During the July 7th House Energy and Commerce Committee's Oversight Subcommittee hearing on regulatory reform among independent agencies (a hearing which presumably prompted Obama's Executive Order two business days later), Ranking Member Diana DeGette (D-CO) trotted out one of the most common arguments against change:
"I want to talk . . . about the recent proposals on the other side of the aisle that would undermine the Consumer Product Safety Commission and some of the other good work that they've done. Three years ago, this Committee and this Congress worked hard in a significantly bipartisan manner to put meaningful reforms for consumers into the [CPSIA]. This has yielded unbelievable benefits. . . . So I think it's important to know this, that these reforms were worked out by this Committee in one of the last great efforts that was completely bipartisan. We should embrace that."
This is a familiar argument by Dems. The law passed almost unanimously, guys, so it's wrong to try to change the law now.
What logical point is DeGette making here? How is this argument supposed to persuade us?
At first, I thought the Dems were simply arguing the infallibility of Congress. Congress never errs, so how can we doubt something every Congressman voted for? Congress is all-knowing and cannot pass a bill without doing the right thing. [And as Obamacare indicates, Congress apparently doesn't even need to read the bills to get them right.]
To argue that this law is a product of infallible judgment is quite a leap. Even the unanimity of the law hardly explains the mental state of Congress at the time. Congress was ANGRY. Have you ever said or done anything in anger you later regretted? 'Nuf said.
No, an infallible Congress cannot be what Ms. DeGette is pushing. Actually, I think it's far simpler. She is saying that the Dems were right and are still right and have no need or interest in changing their position. She points out that the two parties agreed on the law's text in 2008 and passed it almost unanimously. Now the Republicans want to make serious changes. She says the Republicans should return to their bipartisan brothers, the Dems, and support the work they did three years ago. She essentially calls into question the motivation of the Republicans in opposing the Dems now, suggesting that this is a by-product of a broken Washington, where partisan posturing is all we can expect from these people.
At the heart of her reasoning is the fact that the Dems are holding their course behind the law, and the Republicans have moved, and now she wants the Republicans to be more "bipartisan" by returning dutifully to agreement with the unwavering Dems. Or is it the intransigent Dems? A matter of perspective, I suppose. Come back to the fold with the Dems! DeGette's argument relieves the Dems of any obligation to reconsider ANYTHING. How convenient. How Waxman-like.
Here's something the Dems won't tell you - the law was jammed down the throats of the Republicans in both Houses of Congress. Congress was controlled by Nancy Pelosi at the time (she of San Francisco, of course). The CPSIA was purpose-built for getting Democrats elected and was not negotiated with the Republicans in any sense you would recognize. On the national stage, the Obama wave was cresting at that time, too, so what do you think the political calculation was in the Bush White House and in the Minority ranks in either House on the CPSIA? The Republicans knew that any opposition to any aspect of this law, regardless of how awful, would mean attack TV commercials on support for children's safety at a time of great electoral vulnerability. Bush agreed to sign the bill to protect his party, not to protect kids. At least it neutralized a possibly existential political threat. Each Republican Congressman or Senator had to make a similar political calculation. Only four people (Ron Paul and three Senators) were politically courageous enough to stand up against this excessive bill. It is certain that far more than four members of Congress found fault with the CPSIA at the time.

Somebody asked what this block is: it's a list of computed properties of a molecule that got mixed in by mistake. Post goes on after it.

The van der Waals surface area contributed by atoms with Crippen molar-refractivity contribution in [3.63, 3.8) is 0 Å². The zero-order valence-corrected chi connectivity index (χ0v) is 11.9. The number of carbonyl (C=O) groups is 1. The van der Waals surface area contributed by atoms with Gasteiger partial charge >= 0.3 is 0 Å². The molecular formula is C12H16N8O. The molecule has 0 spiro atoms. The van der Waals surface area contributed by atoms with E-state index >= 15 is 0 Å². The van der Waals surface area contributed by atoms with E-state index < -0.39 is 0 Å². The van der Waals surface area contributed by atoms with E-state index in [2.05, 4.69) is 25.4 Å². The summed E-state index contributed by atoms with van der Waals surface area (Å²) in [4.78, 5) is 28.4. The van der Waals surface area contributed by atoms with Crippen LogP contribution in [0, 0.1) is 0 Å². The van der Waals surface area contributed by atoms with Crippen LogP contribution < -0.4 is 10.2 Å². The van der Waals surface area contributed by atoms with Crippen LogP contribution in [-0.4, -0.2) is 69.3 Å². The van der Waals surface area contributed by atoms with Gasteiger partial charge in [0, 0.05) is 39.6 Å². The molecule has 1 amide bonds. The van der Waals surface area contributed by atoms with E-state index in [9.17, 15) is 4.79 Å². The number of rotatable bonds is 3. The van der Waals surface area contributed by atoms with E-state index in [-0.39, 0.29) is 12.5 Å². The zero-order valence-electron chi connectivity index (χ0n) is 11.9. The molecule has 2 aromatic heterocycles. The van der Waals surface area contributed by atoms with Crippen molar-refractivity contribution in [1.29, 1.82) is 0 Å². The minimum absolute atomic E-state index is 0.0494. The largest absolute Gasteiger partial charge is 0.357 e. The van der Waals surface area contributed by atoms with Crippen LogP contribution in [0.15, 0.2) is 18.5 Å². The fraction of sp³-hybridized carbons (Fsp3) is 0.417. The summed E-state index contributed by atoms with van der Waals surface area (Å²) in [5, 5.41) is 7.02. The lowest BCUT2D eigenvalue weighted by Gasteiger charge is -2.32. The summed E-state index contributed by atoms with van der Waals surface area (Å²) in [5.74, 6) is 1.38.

The 2008 "great bipartisan effort" that DeGette romanticizes is an urban legend, a fiction, a fairy tale, a story. She wants to cow the Republicans into losing their political nerve at this critical juncture when some kind of momentum behind our position may actually be growing. She wants them to think ballot box.
And for those of you who pepper me with defense of Dems or reminders of past Republican "sins", all I can say is this: the Republicans have nothing to gain politically from their three-year effort to right this wrong. They are taking electoral risks to help us, and have been unwavering in their support of our mission. I can only believe that this is because they actually are trying to do the right thing. This has never been about policy or safety. The Republicans know that this issue has been played for political gain by the Dems with no remorse over the devastation they have wrought to your businesses, your markets or job creation. For them, it's just too juicy an opportunity to get reelected. And if that's so, it must be the reverse for the Republicans. The Republicans are taking this risk on your behalf, for your benefit.
I hope there's a nice occasion to say "thank you". In the meantime, the likes of Diana DeGette must be vanquished.